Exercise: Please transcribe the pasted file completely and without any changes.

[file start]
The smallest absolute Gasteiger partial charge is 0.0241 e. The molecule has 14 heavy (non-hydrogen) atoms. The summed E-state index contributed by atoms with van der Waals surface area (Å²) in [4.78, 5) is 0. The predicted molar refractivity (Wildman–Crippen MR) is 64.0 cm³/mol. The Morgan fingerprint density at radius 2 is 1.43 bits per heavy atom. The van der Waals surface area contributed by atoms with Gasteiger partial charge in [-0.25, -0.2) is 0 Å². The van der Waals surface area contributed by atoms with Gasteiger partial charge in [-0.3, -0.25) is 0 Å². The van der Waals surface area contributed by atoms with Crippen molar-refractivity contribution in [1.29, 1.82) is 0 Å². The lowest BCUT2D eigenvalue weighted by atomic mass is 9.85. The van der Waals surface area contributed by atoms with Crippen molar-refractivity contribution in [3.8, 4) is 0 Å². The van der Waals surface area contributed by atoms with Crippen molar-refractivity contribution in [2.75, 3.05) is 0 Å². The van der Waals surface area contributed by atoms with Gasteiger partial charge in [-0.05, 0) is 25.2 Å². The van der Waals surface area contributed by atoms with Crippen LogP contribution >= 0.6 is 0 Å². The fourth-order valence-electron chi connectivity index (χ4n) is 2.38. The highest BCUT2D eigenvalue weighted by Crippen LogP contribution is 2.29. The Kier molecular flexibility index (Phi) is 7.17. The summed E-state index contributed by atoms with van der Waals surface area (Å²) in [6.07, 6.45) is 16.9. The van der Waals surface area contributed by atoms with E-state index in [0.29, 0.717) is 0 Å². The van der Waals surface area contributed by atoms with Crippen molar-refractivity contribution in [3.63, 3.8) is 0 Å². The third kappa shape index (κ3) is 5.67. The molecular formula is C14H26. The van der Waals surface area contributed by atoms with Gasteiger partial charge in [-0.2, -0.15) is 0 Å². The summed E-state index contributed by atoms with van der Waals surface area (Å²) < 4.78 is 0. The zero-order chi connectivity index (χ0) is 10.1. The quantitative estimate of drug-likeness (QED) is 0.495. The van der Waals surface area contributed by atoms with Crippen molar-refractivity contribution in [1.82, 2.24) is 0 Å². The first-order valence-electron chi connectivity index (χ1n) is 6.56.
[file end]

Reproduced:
The smallest absolute Gasteiger partial charge is 0.0241 e. The molecule has 14 heavy (non-hydrogen) atoms. The summed E-state index contributed by atoms with van der Waals surface area (Å²) in [4.78, 5) is 0. The predicted molar refractivity (Wildman–Crippen MR) is 64.0 cm³/mol. The Morgan fingerprint density at radius 2 is 1.43 bits per heavy atom. The van der Waals surface area contributed by atoms with Gasteiger partial charge in [-0.25, -0.2) is 0 Å². The van der Waals surface area contributed by atoms with Gasteiger partial charge in [-0.3, -0.25) is 0 Å². The van der Waals surface area contributed by atoms with Crippen molar-refractivity contribution in [1.29, 1.82) is 0 Å². The lowest BCUT2D eigenvalue weighted by atomic mass is 9.85. The van der Waals surface area contributed by atoms with Crippen molar-refractivity contribution in [3.8, 4) is 0 Å². The van der Waals surface area contributed by atoms with Crippen molar-refractivity contribution in [2.75, 3.05) is 0 Å². The van der Waals surface area contributed by atoms with Gasteiger partial charge in [-0.05, 0) is 25.2 Å². The van der Waals surface area contributed by atoms with Crippen LogP contribution >= 0.6 is 0 Å². The fourth-order valence-electron chi connectivity index (χ4n) is 2.38. The highest BCUT2D eigenvalue weighted by Crippen LogP contribution is 2.29. The Kier molecular flexibility index (Phi) is 7.17. The summed E-state index contributed by atoms with van der Waals surface area (Å²) in [6.07, 6.45) is 16.9. The van der Waals surface area contributed by atoms with E-state index in [0.29, 0.717) is 0 Å². The van der Waals surface area contributed by atoms with Crippen molar-refractivity contribution in [3.63, 3.8) is 0 Å². The third kappa shape index (κ3) is 5.67. The molecular formula is C14H26. The van der Waals surface area contributed by atoms with Gasteiger partial charge in [-0.2, -0.15) is 0 Å². The summed E-state index contributed by atoms with van der Waals surface area (Å²) < 4.78 is 0. The zero-order chi connectivity index (χ0) is 10.1. The quantitative estimate of drug-likeness (QED) is 0.495. The van der Waals surface area contributed by atoms with Crippen molar-refractivity contribution in [1.82, 2.24) is 0 Å². The first-order valence-electron chi connectivity index (χ1n) is 6.56.